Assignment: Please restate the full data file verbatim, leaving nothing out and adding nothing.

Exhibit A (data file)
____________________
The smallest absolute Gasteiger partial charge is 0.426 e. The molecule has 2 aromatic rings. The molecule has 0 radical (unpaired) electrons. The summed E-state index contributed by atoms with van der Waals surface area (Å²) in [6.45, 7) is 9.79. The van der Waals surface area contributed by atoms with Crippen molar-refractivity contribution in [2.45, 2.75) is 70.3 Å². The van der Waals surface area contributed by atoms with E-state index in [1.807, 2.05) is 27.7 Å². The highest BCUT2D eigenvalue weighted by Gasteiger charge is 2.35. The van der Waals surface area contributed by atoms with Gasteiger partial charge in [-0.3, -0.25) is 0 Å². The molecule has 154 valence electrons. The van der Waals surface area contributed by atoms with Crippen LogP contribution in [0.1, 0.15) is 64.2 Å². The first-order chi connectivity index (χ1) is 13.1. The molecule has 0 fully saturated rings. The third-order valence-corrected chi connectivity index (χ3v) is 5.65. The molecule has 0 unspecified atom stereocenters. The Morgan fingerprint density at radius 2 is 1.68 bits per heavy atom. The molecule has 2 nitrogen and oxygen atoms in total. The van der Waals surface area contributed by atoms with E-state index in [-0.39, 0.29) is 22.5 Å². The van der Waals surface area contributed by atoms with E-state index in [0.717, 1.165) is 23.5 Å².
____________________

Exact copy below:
The smallest absolute Gasteiger partial charge is 0.426 e. The molecule has 2 aromatic rings. The molecule has 0 radical (unpaired) electrons. The summed E-state index contributed by atoms with van der Waals surface area (Å²) in [6.45, 7) is 9.79. The van der Waals surface area contributed by atoms with Crippen molar-refractivity contribution in [2.45, 2.75) is 70.3 Å². The van der Waals surface area contributed by atoms with E-state index in [1.807, 2.05) is 27.7 Å². The highest BCUT2D eigenvalue weighted by Gasteiger charge is 2.35. The van der Waals surface area contributed by atoms with Gasteiger partial charge in [-0.3, -0.25) is 0 Å². The molecule has 154 valence electrons. The van der Waals surface area contributed by atoms with Crippen LogP contribution in [0.1, 0.15) is 64.2 Å². The first-order chi connectivity index (χ1) is 13.1. The molecule has 0 fully saturated rings. The third-order valence-corrected chi connectivity index (χ3v) is 5.65. The molecule has 0 unspecified atom stereocenters. The Morgan fingerprint density at radius 2 is 1.68 bits per heavy atom. The molecule has 2 nitrogen and oxygen atoms in total. The van der Waals surface area contributed by atoms with E-state index in [-0.39, 0.29) is 22.5 Å². The van der Waals surface area contributed by atoms with E-state index in [0.717, 1.165) is 23.5 Å².